Hello, reddit! I’m David Roberts, a journalist at Vox. I’ve spent 15 years writing about the dangers of climate change and the many ways to address it, from renewable energy to nuclear power to electric vehicles to microgrids . In the last few years, I’ve gotten more interested in another piece of the sustainability puzzle: urban design. Research already shows that, in addition to their many othe

4h

How NASA Earth data aids America, state by state

For six decades, NASA has used the vantage point of space to better understand our home planet and improve lives. A new interactive website called Space for U.S. highlights some of the many ways that NASA's Earth observations help people strengthen communities across the United States and make informed decisions about public health, disaster response and recovery, and environmental protection.

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The French Ambassador Is Retiring Today. Here’s What He Really Thinks About Washington.

Kate Warren Gérard Araud, the charmingly blunt French ambassador to the United States, is famous for two things: the lavish parties he hosts at his Kalorama mansion, and his willingness to say (and tweet) things that other ambassadors might not even think, much less state in public. Araud ends his nearly five-year tenure in Washington today, and when I spoke with him last week, he was, even by hi

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The Columbine Blueprint

On that day two decades ago, news spread from Columbine quickly, and widely. By the time the killers concluded their shooting spree by turning their guns on themselves, less than an hour after firing their first shots, the attack had already become a media event unprecedented in the history of mass shootings. Local news stations and CNN began broadcasting the scene live to viewers around the coun

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The City That Apps Built, or Destroyed

Updated on April 19 at 1:28 p.m. ET. There has never been a town like the one San Francisco is becoming, a place where a single industry composed almost entirely of rich people thoroughly dominates the local economy. Much of the money that’s been squished out of the rest of the world gets funneled by the internet pipes to this little sliver of land on the Pacific Ocean, jutting out into the glory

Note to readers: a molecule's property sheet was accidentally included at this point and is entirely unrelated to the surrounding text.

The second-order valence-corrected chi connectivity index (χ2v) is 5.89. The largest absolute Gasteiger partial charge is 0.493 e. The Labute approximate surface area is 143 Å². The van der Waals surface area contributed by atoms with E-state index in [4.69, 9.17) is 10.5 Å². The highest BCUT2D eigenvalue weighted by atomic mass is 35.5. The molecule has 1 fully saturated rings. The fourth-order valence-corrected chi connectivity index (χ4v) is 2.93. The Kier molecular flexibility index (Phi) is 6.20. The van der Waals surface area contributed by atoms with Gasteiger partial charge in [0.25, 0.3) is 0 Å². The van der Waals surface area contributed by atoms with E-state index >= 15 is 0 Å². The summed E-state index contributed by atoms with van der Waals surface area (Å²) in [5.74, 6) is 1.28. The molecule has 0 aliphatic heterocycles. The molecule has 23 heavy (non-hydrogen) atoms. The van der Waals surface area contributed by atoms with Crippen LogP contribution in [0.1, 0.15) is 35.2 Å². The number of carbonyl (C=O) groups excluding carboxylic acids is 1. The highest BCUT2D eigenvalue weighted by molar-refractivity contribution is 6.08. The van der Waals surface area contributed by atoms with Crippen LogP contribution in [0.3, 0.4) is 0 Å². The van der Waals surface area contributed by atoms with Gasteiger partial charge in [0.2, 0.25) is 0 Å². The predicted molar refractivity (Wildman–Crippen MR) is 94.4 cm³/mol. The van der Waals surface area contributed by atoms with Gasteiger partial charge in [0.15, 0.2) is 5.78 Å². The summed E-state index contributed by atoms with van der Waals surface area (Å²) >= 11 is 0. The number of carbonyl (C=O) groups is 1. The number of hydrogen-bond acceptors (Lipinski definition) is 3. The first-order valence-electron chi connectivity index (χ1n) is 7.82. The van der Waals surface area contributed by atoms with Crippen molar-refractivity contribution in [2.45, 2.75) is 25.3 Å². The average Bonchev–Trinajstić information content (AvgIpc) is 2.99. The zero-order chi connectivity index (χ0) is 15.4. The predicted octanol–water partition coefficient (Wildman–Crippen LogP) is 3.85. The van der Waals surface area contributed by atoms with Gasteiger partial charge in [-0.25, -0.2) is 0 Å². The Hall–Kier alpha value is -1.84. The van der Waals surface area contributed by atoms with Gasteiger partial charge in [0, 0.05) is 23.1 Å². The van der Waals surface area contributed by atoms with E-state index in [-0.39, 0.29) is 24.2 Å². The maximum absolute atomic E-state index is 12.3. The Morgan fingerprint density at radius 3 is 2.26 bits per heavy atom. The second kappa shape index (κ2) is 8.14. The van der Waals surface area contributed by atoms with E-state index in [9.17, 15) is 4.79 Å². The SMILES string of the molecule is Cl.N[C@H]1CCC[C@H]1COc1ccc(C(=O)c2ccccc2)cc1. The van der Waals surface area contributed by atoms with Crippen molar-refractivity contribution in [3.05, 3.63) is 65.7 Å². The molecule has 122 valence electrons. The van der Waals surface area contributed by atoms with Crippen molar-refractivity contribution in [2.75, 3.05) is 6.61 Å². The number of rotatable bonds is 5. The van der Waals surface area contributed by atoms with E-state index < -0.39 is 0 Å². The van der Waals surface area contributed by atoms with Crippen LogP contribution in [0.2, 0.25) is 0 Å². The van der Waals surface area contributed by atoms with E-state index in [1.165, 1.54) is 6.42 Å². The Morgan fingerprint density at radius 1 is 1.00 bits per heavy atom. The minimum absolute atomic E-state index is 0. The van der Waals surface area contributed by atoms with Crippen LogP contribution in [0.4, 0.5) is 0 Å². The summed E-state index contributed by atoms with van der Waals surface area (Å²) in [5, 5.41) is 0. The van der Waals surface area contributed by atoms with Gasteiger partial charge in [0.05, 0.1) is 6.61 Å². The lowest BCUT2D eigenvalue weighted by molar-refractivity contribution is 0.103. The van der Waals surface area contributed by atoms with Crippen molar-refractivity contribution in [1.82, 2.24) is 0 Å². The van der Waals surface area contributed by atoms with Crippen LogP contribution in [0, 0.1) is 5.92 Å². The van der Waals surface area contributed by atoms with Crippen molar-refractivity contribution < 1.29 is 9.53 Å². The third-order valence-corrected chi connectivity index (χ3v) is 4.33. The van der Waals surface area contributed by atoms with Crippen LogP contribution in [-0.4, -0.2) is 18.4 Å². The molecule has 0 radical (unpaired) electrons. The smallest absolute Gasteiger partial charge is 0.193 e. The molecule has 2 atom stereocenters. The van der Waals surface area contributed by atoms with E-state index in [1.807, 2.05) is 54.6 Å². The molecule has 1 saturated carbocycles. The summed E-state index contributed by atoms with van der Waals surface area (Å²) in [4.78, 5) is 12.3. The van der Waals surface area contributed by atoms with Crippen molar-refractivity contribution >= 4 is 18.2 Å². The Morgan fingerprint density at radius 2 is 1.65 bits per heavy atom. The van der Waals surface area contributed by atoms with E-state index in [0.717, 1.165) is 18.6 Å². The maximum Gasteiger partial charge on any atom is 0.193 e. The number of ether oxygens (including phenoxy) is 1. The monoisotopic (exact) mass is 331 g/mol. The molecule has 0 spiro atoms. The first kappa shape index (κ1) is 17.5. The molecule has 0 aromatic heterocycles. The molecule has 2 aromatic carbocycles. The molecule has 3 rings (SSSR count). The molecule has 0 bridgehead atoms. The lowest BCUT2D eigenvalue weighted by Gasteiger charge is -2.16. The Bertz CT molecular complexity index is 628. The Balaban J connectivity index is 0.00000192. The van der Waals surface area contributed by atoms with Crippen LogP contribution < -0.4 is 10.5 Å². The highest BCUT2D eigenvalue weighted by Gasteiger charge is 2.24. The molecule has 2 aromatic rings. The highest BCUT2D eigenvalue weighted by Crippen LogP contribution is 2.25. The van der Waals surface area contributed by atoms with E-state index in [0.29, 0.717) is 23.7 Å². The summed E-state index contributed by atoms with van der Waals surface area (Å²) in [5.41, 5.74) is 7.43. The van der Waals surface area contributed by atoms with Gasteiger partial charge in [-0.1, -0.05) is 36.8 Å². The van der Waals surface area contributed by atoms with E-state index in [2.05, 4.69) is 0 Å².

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Professor: Total Surveillance Is the Only Way to Save Humanity

Big Brother The Oxford philosopher who posited 15 years ago that we might be living in a computer simulation has another far-out theory, this time about humanity’s future — and it’s not exactly optimistic. On Wednesday, Nick Bostrom took the stage at a TED conference in Vancouver, Canada, to share some of the insights from his latest work, “ The Vulnerable World Hypothesis .” In the paper, Bostro

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Researchers report high performance solid-state sodium-ion battery

Solid-state sodium-ion batteries are far safer than conventional lithium-ion batteries, which pose a risk of fire and explosions, but their performance has been too weak to offset the safety advantages. Researchers Friday reported developing an organic cathode that dramatically improves both stability and energy density.

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Warming: Plants are also stressed out

What will a three-degree-warmer world look like? When experiencing stress or damage from various sources, plants use chloroplast-to-nucleus communication to regulate gene expression and help them cope. Now, researchers have found that GUN1 — a gene that integrates numerous chloroplast-to-nucleus retrograde signaling pathways — also plays an important role in how proteins are made in damaged chlo

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Breakthrough for children with serious epileptic seizures

Emergency medicine doctors now have a better way to treat severe epileptic seizures in children, thanks to a new study. Prolonged epileptic seizures are the most common neurological emergency in children seen by hospitals. The seizures are potentially fatal: up to five percent of affected children die, and a third suffer long-term complications from brain damage. Crucially, the longer the seizure,

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More severe salmonella outbreaks ahead